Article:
Hidradenitis

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Hidradenitis
Classification and external resources
MeSH D016575

Hidradenitis is any disease in which the histologic abnormality is primarily an inflammatory infiltrate around the eccrine glands.[1]:780 This group includes neutrophilic eccrine hidradenitis and recurrent palmoplantar hidradenitis.[1]:780

It can also be defined more generally as an inflammation of sweat glands.[2]

Hidradenitis suppurativa is a chronic cutaneous condition originally thought to be primarily characterized by suppurative inflammation of the apocrine sweat glands.[3]:710 However, recent evidence supports that the primary event is follicular hyperkeratosis and obstruction.[4]

Symptoms and Risk Factors[edit]

Hidradenitis suppurativa is a chronic inflammatory skin condition, considered a member of the acne family of disorders. It is sometimes called acne inversa. The first signs of HS are small bumps on the skin that resemble pimples, cysts, boils, or folliculitis. As the disease progresses and abscesses reoccur, they become larger and more painful; eventually tunnels of scar tissue connect the lesions. These lesions may open up if they become too enlarged and drain bloodstained pus. One risk factor is age; HS usually first appears during the 20s and early 30s. The condition is much more common in women than in men but is usually more serious and debilitating in men. Other associated conditions include obesity, diabetes, metabolic syndrome, arthritis, acne, and other inflammatory disorders. Early diagnosis of this disease is very important to decrease the number of flares, pain, and discomfort. [5]

Treatment of symptoms[edit]

The Mayo Clinic suggests the following: antibiotics (generally the lowest side effect profile compared to other treatments); corticosteroids (e.g., prednisone); but corticosteroids have many side effects, including "moon face" for the duration of the medication's trial usage, as well as unwanted hair growth for females and/or osteoporosis with long-term use. Tumor necrosis factor (TNF)-alpha inhibitors like infliximab (Remicade) and adalimumab (Humira) have shown promise for some, but they should probably be considered a third-line treatment, as treatment is associated with increased risk of infection, heart failure and certain cancers. Surgery is also available for those overwhelmed by the condition, but it will not cure the condition, just relieve the skin-related issues for a while. The disease is pernicious and is almost always guaranteed to return, if not in the same spot where the surgery was performed.[6]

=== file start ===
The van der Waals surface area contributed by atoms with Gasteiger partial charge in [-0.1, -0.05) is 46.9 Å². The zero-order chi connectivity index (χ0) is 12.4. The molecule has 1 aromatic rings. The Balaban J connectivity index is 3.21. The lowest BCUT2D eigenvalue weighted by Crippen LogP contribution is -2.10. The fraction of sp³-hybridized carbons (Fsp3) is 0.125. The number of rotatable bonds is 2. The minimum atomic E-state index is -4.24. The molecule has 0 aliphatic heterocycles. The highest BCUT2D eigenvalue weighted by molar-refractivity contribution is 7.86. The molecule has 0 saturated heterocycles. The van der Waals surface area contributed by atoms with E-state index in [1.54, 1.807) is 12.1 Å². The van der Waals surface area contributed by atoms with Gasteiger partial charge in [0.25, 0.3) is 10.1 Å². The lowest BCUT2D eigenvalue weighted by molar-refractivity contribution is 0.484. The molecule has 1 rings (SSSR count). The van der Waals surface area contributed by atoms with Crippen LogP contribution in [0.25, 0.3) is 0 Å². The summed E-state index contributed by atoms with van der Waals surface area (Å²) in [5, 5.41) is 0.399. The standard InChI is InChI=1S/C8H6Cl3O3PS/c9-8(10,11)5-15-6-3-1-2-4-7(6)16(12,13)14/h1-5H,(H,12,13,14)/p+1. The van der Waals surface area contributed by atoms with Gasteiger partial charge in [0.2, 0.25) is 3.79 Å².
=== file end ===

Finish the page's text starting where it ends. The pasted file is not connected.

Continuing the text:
Some products for adult acne may help relieve some symptoms for hidradenitis sufferers, although there is no guarantee it will work in all or even most individuals. Birth control Medication may relieve some symptoms for women; there is a hormonal treatment for men as well but that has not proven to be safe or effective as of yet.[7]

Alternative treatments include alpha hydroxy acids (naturally available in small amounts in citrus fruits), Azelaic acid, and zinc. It is not thought that they are as effective as standard medical treatment but they tend to have less side effects. Some suggest tea tree oil and a specific strain of brewer's yeast, called CBS 5926. However, the former can cause contact dermatitis for some as well as breast development in teenage boys and should not be used if one suffers from rosacea as well due to it making the symptoms of that strand of acne worse; the latter (CBS 5962) can cause migraines and intestinal issues for some. None of these have been formally tested by the FDA so beware the risk you take when you forgo traditional Western medicine for herbal supplements.[8]

References[edit]

  1. ^ a b James, William; Berger, Timothy; Elston, Dirk (2005). Andrews' Diseases of the Skin: Clinical Dermatology. (10th ed.). Saunders. ISBN 0-7216-2921-0.
  2. ^ "hidradenitis" at Dorland's Medical Dictionary
  3. ^ Freedberg, et al. (2003). Fitzpatrick's Dermatology in General Medicine. (6th ed.). McGraw-Hill. ISBN 0-07-138076-0.
  4. ^ Sellheyer K, Krahl D (July 2005). ""Hidradenitis suppurativa" is acne inversa! An appeal to (finally) abandon a misnomer". Int. J. Dermatol. 44 (7): 535–40. PMID 15985019. doi:10.1111/j.1365-4632.2004.02536.x. 
  5. ^ Revuz, J. E., Canoui-Poitrine, F., Wolkenstein, P., Viallette, C., Gabison, G., Pouget, F., ... & Grob, J. J. (2008). Prevalence and factors associated with hidradenitis suppurativa: results from two case-control studies. Journal of the American Academy of Dermatology, 59(4), 596-601.
  6. ^ Mayo Clinic: Hidradenitis suppurativa support
  7. ^ Birth Control Pills for Certain Female Skin-Related Issues